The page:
“Is Mr. Maxfield at home?”
“No, ma’am; master is at Duckwell, and has been since 长沙桑拿洗浴全攻略 Saturday.”
“Who is it, Sally?” cried Betty Grimshaw’s voice from the parlour, and upon hearing it Castalia walked hastily away.
When she reached her own home again, between fatigue and excitement she could scarcely stand. She threw herself on the sofa in her little drawing-room, unable to mount the stairs.
“Deary me, missus,” cried Polly, who happened to admit her, “why you’re a’most dead! Where-ever have you been?”
“I’ve been walking in the fields. I came round by the road. I’m very tired.”
“Tired? Nay, and well you may be if you took all that round! I thought you’d happen been into Whitford. Lawk, how you’re squashing your bonnet! Let me take it off for you.”
“I don’t care; leave it alone.”
But Polly would not endure to see “good clothes ruinated,” as she said, so she removed her mistress’s shawl and bonnet—folding, and 长沙桑拿网论坛社区 smoothing, and straightening them as well as she could. “Now you’d better take a drop o’ wine,” she said. “You’re a’most green. I never saw such a colour.”
Despite her rustic bluntness, Polly was kind in her way. She made her mistress swallow some wine, and put her slippers on her feet for her, and brought a pillow to place beneath her head. “You see you han’t got no strength to spare. You’re very weak, missus,” she said. Then she muttered as she walked away, “Lord, I wouldn’t care to be a lady myself! I think they’re mostly poor creeturs.”
Left alone, Castalia closed her eyes and tried to review the situation, but at first her brain would do nothing but represent to her over and over again certain scenes and circumstances, with a great gap here and there, like a broken kaleidoscope.
Ancram had been to Maxfield’s house, and it 长沙桑拿洗浴中心哪里好 could not have been to see the old man, who had been absent for some days. Perhaps Ancram was in the habit of going thither! He had never said a word to her about it. How sly he had been! How sly Rhoda had been! All his pretended unwillingness to have Rhoda invited to Ivy Lodge had been a blind. There was nothing clear or definite in her mind except a bitter, burning, jealous hatred of Rhoda.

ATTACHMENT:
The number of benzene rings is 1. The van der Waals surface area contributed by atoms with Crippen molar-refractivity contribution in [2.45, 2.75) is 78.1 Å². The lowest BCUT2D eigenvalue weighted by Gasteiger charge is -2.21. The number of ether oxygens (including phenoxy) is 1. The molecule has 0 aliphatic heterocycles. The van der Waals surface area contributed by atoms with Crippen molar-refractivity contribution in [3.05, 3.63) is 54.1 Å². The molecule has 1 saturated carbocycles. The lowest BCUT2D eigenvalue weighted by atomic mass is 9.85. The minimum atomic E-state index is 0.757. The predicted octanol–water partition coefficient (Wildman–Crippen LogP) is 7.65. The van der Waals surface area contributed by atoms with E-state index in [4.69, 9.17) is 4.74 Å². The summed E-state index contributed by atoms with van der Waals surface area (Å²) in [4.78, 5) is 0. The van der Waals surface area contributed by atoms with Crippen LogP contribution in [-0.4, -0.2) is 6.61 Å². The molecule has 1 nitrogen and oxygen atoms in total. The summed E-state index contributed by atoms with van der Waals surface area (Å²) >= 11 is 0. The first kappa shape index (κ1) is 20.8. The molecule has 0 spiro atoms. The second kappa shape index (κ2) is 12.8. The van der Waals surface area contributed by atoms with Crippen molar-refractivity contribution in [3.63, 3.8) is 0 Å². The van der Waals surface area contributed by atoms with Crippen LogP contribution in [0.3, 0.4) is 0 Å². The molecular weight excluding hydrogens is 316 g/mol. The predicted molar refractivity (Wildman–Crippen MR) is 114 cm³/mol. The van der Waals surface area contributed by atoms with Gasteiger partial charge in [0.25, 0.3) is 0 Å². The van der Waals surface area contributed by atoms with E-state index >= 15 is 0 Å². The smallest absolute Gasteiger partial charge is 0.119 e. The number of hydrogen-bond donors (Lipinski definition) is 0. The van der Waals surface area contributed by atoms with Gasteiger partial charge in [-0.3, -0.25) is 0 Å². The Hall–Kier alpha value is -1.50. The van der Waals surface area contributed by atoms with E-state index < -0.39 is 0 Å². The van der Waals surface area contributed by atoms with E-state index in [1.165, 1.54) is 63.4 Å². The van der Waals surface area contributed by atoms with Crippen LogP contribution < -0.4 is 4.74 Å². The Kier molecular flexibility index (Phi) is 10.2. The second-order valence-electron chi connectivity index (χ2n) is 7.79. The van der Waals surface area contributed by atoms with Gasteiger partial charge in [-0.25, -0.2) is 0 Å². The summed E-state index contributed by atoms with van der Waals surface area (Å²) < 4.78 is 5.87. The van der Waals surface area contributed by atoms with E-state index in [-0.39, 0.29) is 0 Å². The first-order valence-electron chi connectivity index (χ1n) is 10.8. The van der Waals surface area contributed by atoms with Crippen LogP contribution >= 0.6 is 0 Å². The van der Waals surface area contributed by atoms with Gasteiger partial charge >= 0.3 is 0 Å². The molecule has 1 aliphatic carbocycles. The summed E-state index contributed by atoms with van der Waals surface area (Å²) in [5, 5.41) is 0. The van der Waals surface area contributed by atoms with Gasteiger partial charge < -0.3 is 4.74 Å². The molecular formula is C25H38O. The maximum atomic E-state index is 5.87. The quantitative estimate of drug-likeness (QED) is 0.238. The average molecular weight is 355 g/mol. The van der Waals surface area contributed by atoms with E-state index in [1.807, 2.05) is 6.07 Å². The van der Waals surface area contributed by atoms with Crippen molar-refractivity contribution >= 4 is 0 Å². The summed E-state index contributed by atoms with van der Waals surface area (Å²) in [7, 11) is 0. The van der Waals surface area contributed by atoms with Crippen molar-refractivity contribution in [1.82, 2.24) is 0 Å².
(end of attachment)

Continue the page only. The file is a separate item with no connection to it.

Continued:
“We shall see if Ancram confesses to having been to that house to-day,” said Castalia to herself. Then she went upstairs wearily. She was physically tired, being weak and utterly unused to much walking, and called Lydia to dress her and brush her hair. And when her toilet was completed, she sat quite still in the drawing-room, neither playing, reading, nor working—quite still, with her hands folded before her, and awaited her husband.
She 长沙桑拿全套场子 would first try to lead him to confess his visit to the Maxfields, and, if that failed, would boldly tax him with it. She even went over the very words she would say to her husband when he should descend from his dressing-room before dinner.
But she could not foresee a circumstance which disturbed the plan she had arranged in her mind. When Algernon returned to Ivy Lodge he did not go into his dressing-room as usual, but marched straight into the drawing-room, where Castalia was sitting.
“That’s an agreeable sort of letter!” he said, flinging one down on the table.
He was not in a passion—he had never been known to be in a passion—but he was evidently much vexed. His mouth was curved into a satirical smile; he drew his breath between his teeth with a hissing sound, and nodded his head twice or thrice, after repeating ironically, “That’s an uncommonly agreeable sort of letter!” Then he thrust his hands deep into his pockets, threw himself into an easy-chair,
stretched his legs straight out before him, and looked at his wife.
Castalia was surprised, and curious, and a little anxious, but she made an effort to carry out her programme despite this unexpected beginning. She remained motionless on the sofa, and said, with elaborate indifference of manner, “Do you wish me to read the letter? I wonder at your allowing me to know anything of your affairs.”
“Read it? Of course! Why else did I give it to you? Don’t be absurd, Castalia. Pshaw!” And he impatiently changed the position of his feet with a sharp, sudden movement.
Castalia’s sympathy with his evident annoyance overcame her resentment for the moment. She could not bear to see him troubled. She opened the letter.
“Why it’s from Uncle Val!” she exclaimed.
It was from her uncle, addressed to her husband, and was written in a tone of considerable severity. To Castalia it appeared barbarously cruel. Lord Seely curtly refused any money assistance; and stated that he wrote to Algernon instead of to Castalia, because he perceived that, although the application for money had been written by Castalia’s hand, it had not been dictated by her head. Lord Seely further advised his niece’s husband, in the strongest and plainest terms, to use every method of economy, to retrench his expenditure, to refrain from superfluous luxuries, and to live on his salary.